A bill that would make the emergency legislation permanent is currently making its way through the Israeli parliament. The draft said a permanent bill is needed because Israel “has faced serious security threats since its establishment and is expected to continue to face them in the future, possibly even more severely.”

Critics say the measure passed earlier this year is undemocratic and a threat to press freedom.

DEIR AL-BALAH, Gaza Strip — Overnight Israeli strikes Thursday in central Gaza killed at least 11 people, including women and children.

Early Thursday an Israeli strike hit a house in central Gaza, killing at least six people, while another strike later hit a car, killing at least three. The dead were taken to the Aqsa Martyrs Hospital, where an Associated Press journalist counted the bodies.

Among the six killed in the early strike in Zawaida were two children and two women. The area struck is close to Deir al-Balah, where many Palestinians displaced from across the war-torn Gaza Strip have fled.

Meanwhile, Gaza’s Civil Defense organization said they pulled two dead bodies and seven wounded from the rubble following an Israeli airstrike in Bureij that hit a family house.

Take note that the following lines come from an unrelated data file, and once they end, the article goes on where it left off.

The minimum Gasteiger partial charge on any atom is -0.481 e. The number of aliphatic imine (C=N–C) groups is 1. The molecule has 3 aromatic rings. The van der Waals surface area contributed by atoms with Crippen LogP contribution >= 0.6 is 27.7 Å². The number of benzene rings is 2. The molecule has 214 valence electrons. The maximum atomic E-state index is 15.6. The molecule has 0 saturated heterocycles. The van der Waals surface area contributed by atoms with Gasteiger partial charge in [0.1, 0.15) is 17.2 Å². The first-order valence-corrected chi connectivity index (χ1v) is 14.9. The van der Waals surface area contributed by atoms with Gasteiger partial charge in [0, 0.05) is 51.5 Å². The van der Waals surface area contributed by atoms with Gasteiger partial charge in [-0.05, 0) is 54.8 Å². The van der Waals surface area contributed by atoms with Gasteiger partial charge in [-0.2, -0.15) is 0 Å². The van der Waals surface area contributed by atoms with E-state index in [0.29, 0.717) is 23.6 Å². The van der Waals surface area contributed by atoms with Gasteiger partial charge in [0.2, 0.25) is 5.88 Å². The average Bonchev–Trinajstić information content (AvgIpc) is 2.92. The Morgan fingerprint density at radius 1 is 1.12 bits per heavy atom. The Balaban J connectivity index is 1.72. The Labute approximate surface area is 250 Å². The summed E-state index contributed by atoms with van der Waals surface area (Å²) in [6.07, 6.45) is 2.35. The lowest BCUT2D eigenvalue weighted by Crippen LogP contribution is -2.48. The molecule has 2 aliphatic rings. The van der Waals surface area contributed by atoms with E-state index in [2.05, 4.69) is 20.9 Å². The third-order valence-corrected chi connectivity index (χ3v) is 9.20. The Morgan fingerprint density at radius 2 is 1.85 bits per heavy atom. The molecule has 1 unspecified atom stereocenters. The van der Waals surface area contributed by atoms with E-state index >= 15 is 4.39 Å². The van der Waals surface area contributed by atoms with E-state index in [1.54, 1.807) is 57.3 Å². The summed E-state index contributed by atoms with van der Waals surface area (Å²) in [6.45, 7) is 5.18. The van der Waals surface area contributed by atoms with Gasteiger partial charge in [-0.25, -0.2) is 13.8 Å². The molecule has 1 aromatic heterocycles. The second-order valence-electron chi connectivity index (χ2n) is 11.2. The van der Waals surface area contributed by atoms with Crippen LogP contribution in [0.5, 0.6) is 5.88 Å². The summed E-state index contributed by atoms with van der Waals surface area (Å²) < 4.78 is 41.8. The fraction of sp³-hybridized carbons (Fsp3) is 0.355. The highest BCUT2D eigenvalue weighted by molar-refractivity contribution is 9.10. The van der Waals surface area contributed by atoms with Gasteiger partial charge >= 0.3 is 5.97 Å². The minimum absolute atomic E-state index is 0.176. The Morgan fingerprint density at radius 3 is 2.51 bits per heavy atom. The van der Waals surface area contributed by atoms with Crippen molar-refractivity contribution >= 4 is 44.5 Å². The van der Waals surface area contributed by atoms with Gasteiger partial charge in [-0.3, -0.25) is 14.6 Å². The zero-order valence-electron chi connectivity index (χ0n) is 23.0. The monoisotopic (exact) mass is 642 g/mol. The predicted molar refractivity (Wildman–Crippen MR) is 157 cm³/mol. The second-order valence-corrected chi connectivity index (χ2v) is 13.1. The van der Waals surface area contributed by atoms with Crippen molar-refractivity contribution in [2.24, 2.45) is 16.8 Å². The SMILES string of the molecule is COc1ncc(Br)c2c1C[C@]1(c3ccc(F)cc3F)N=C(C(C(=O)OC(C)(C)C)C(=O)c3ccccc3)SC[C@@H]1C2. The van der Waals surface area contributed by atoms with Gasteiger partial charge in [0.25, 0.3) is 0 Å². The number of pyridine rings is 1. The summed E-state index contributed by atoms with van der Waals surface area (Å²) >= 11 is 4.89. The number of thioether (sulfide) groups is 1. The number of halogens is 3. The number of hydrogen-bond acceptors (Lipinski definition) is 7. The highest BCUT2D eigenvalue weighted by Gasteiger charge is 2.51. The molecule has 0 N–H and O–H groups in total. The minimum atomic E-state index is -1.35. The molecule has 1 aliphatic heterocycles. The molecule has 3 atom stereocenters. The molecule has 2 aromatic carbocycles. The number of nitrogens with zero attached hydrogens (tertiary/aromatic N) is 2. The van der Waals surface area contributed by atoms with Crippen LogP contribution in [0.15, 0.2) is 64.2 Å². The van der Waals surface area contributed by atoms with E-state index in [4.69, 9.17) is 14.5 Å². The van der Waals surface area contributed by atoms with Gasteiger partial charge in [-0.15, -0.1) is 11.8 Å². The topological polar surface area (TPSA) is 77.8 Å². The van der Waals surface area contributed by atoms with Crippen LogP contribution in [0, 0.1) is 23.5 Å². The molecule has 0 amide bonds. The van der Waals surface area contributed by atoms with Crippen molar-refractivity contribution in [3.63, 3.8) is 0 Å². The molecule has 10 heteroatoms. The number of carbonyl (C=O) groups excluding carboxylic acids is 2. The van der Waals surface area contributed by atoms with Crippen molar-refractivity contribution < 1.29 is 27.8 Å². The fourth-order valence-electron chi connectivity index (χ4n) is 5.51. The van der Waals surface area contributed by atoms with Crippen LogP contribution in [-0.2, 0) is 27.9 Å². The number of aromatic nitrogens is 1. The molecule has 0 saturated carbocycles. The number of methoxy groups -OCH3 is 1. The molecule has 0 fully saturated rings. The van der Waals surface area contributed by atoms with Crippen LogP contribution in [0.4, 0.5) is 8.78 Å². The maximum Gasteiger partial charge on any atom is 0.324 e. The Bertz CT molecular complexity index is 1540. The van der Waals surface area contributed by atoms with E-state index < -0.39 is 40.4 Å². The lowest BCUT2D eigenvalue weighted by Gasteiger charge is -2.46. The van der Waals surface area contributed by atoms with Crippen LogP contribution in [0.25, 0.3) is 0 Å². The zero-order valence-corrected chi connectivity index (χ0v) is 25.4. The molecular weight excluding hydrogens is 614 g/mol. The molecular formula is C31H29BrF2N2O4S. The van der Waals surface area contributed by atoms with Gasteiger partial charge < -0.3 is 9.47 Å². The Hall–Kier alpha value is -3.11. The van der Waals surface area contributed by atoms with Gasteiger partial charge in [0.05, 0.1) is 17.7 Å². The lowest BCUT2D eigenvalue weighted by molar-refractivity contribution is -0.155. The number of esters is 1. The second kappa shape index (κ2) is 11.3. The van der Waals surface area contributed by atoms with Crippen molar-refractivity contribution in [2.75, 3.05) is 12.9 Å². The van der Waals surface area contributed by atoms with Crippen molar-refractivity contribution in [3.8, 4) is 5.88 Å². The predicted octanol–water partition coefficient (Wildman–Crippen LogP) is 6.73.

Israel’s military said it had targeted two commanders from the militant Palestinian group Islamic Jihad, one from the group's naval forces and the other responsible for launches in the city of Shujaiya.

Destroyed buildings stand in the Gaza Strip during the sunset as seen from southern Israel, Wednesday, July 17, 2024. (AP Photo/Leo Correa)

Destroyed buildings stand in the Gaza Strip during the sunset as seen from southern Israel, Wednesday, July 17, 2024. (AP Photo/Leo Correa)

Relatives and friends of Israeli soldiers who were killed and of those who were kidnapped during the Oct. 7 Hamas cross-border attack take part in a march in southern Israel, Wednesday, July 17, 2024, demanding the creation of a committee of inquiry to investigate the events on that day. (AP Photo/Leo Correa)

Relatives and friends of Israeli soldiers who were killed and of those who were kidnapped during the Oct. 7 Hamas cross-border attack take part in a march in southern Israel, Wednesday, July 17, 2024, demanding the creation of a committee of inquiry to investigate the events on that day. (AP Photo/Leo Correa)

Israel's Prime Minister Benjamin Netanyahu attends a session of the Knesset, Israel's parliament, in Jerusalem, Wednesday, July 17, 2024. (AP Photo/Ohad Zwigenberg)